Senior Republicans were for "clean" CRs before they were against them.
Conservative Republicans have been pushing "automatic" continuing resolutions going back at least to the 1995-96 government shutdown era. The idea was popular on the right because an automatic freeze of government spending would take a shutdown off the table, lessening the leverage appropriators had to increase spending or include extraneous items.
Indeed, a GOP bill — now sponsored by leadership's sophomore darling James Lankford of Oklahoma, and once sponsored by the likes of Reps. Jeb Hensarling of Texas and Paul D. Ryan of Wisconsin and former Sen. Jim DeMint — would automatically fund 100 percent of the government for 120 days in the absence of appropriations bills. The bill would be "clean" in that it wouldn't have any riders. But after 90 days, it would cut government by 1 percent for every 90 days there aren't appropriations bills.
Republicans going back years have praised the idea as a way to prevent either party from exploiting a government shutdown.
“I don’t think either side should be exploiting this,” Hensarling said of the shutdown threat in an interview with Roll Call in October 2010. The Texas Republican sponsored the bill back then, and he's a co-sponsor of the Lankford measure, which he confirmed he still supports.
On Friday, CQ Roll Call asked Hensarling if he felt Republicans had, in any way, exploited the threat of a government shutdown to extract concessions on Obamacare.
"Exploited?!" Hensarling asked. "What you're asking us to do is to ignore what the majority of our constituents ..." Hensarling said before trailing off. "It is a serious issue."
He continued: "I would love to have the bill to take this on, but it's kind of eleventh hour for the Democrats to come in and say, 'We've never wanted your bill before but we're willing to have it today.' Fine, if they'll sign on for it, then we can solve this problem."
But while Hensarling was — and apparently is — for an automatic CR in the face of a shutdown, his floor comments on early Tuesday morning — just minutes into the shutdown, suggest he doesn't want to give up the fight on Obamacare.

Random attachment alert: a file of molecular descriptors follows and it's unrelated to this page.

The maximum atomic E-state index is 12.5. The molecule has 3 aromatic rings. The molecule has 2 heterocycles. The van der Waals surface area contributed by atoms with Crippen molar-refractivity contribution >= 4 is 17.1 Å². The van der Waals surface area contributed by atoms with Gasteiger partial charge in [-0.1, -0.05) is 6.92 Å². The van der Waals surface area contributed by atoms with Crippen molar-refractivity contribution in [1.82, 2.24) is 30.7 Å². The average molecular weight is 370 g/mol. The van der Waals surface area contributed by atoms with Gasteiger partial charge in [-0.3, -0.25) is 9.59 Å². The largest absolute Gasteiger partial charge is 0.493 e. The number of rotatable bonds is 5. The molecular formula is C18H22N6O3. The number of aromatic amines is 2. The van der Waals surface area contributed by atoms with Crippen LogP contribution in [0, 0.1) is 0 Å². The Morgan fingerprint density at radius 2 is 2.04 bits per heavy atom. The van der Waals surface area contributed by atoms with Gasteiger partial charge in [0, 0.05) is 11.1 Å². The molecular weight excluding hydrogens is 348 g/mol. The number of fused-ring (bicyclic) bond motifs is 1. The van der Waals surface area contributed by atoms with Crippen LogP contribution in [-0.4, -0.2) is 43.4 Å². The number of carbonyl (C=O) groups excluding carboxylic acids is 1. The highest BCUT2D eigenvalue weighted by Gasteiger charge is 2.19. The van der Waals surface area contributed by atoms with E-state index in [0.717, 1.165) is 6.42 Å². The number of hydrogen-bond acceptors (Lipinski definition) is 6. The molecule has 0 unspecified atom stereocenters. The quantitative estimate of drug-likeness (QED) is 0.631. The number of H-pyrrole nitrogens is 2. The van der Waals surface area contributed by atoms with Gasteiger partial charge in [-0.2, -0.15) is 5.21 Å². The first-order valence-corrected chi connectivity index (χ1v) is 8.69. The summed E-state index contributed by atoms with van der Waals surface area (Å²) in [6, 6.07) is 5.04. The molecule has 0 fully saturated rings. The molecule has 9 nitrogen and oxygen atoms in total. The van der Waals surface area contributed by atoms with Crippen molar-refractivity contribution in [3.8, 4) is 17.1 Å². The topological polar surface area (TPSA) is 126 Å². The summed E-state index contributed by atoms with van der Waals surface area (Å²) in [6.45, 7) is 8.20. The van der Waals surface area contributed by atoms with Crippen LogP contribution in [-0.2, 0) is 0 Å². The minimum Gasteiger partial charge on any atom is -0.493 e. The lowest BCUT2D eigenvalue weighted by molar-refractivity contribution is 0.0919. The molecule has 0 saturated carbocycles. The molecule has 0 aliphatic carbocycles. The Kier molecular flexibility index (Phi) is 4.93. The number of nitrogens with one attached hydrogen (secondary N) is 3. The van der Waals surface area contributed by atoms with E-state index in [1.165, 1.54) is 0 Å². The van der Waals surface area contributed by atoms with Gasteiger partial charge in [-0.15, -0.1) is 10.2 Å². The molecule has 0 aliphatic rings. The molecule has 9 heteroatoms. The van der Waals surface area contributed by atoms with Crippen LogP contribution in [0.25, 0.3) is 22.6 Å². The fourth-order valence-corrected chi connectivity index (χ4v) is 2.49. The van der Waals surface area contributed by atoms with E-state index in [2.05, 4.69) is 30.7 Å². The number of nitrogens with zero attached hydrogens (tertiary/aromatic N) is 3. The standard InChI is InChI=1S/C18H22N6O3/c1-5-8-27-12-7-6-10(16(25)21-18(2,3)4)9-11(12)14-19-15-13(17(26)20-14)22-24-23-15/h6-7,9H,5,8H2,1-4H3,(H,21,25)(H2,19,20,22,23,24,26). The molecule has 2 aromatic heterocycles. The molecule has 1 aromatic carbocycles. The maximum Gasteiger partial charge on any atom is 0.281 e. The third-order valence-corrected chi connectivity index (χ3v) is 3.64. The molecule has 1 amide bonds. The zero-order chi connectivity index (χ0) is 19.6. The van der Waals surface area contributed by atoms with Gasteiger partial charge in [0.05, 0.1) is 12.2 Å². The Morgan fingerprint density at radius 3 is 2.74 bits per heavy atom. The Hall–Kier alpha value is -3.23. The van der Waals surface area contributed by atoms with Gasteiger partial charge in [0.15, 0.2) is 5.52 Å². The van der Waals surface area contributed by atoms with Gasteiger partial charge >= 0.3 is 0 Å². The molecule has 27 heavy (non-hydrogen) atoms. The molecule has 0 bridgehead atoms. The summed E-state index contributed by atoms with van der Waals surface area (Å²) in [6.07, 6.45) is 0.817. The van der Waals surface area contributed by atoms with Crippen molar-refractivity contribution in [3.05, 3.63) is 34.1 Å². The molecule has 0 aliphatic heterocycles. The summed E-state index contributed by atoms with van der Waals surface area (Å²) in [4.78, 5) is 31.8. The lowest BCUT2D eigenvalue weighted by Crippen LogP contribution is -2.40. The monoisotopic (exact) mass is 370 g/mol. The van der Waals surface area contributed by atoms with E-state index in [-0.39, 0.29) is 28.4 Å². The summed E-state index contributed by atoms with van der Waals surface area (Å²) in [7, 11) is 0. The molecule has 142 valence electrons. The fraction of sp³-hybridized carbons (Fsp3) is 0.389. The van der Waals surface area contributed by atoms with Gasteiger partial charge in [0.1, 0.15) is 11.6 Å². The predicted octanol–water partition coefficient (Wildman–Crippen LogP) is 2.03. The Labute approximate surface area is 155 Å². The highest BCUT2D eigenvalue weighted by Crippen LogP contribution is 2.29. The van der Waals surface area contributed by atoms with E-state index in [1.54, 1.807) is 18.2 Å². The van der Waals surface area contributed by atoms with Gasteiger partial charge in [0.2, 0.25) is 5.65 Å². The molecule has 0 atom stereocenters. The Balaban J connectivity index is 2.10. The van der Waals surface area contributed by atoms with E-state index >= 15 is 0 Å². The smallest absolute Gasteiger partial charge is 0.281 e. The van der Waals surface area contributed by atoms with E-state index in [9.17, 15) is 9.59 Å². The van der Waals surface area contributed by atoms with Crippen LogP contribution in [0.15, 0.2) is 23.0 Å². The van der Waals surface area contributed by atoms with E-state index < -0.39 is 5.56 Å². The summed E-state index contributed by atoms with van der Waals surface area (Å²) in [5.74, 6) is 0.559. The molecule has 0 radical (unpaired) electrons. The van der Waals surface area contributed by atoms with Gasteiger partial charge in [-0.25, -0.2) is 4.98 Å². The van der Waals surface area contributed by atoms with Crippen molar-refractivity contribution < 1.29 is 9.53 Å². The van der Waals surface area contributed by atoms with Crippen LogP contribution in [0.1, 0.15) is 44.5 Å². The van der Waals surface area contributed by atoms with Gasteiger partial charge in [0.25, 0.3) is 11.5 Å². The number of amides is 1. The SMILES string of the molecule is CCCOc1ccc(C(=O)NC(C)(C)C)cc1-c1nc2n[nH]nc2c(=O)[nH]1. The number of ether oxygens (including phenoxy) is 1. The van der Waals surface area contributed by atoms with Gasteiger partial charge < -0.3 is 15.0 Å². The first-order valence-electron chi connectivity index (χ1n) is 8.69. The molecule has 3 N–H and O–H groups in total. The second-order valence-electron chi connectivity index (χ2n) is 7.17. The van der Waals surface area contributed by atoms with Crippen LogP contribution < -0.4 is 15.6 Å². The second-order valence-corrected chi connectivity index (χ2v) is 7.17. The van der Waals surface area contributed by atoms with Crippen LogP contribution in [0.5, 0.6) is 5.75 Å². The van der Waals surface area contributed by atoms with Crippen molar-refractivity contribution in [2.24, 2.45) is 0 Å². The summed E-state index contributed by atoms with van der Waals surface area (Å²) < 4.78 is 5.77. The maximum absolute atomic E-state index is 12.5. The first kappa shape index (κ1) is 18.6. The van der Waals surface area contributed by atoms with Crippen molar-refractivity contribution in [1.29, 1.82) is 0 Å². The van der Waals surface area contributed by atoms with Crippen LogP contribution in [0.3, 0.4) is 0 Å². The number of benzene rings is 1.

"This isn't some little sideshow," Hensarling said just after midnight. "This is what we do in the Constitution. The Congress has the power of the purse. It's not the power of the rubber stamp. It is the power of the purse. Obamacare is about the purse."
Lankford told CQ Roll Call on Friday that if his bill were "in place right now, we wouldn't have this problem."
"There is no inconsistency there," he said, regarding his support for the auto-CR but his opposition to a clean CR.
Ryan, a co-sponsor of the Lankford bill, told Fox News in 2011 that automatic continuing resolutions were needed "so we do not have the specter of all these government shutdowns that create all this uncertainty and force a lot of bad decision-making at the last minute."
The idea also had been pushed by Senate conservatives such as DeMint.
"Republicans do not want Congress to threaten the American people with a government shutdown," DeMint said at a news conference in 2007. "There are many services, from national parks to the perceived threat of even losing a Social Security check, but that threat is used almost every year to create a crisis that will force Congress to vote on bills or continuing resolutions that has things in them that we shouldn't be voting on."
DeMint wasn't the only notable Republican advocating the auto-CR at that news conference. So, too, was Senate Minority Leader Mitch McConnell, R-Ky., who said he was there to "enthusiastically embrace" the South Carolina Republican's idea of auto-CRs.
"Sen. DeMint has a proposal which we all support, which we think makes sense," McConnell said back in 2007.
Last week, McConnell voted against a clean CR, which continues spending levels at their current rate. His spokesman, Don Stewart, said McConnell "prefers that the appropriations process be addressed through individual appropriations bills rather than CRs. But when [Senate Majority Leader Harry] Reid and Democrats fail to do their job and move appropriations bills, he prefers CRs to government shutdowns."
Regardless of McConnell's enigmatic preferences, he and DeMint weren't the only prominent Republicans to support automatically extending current spending to avoid a government shutdown.
But Democrats do see an inconsistency.
Contacted about this story, House Minority Whip Steny H. Hoyer said, "Republicans once said Americans shouldn't be threatened with a shutdown or a created crisis, but that's exactly what they've done by shutting down the government over the Affordable Care Act.
"House Republicans know that the only way to re-open the entire government is to bring the Senate's clean funding bill to the floor for a vote," the Maryland Democrat said.
But Republicans disagree. They say the only way to open the government is for Democrats to negotiate. They seem content to use the shutdown to extract Democratic concessions, even though they used to say the shutdown was no place for playing politics.
Asked about the new-found opposition to clean CRs from Republicans like DeMint — who, as president of The Heritage Foundation was a primary pusher of the defund-Obamacare-through-the-CR strategy — Heritage Action for America Communications Director Dan Holler said the explanation is easy.
"Obamacare changed things," Holler said. "Obamacare changed everything."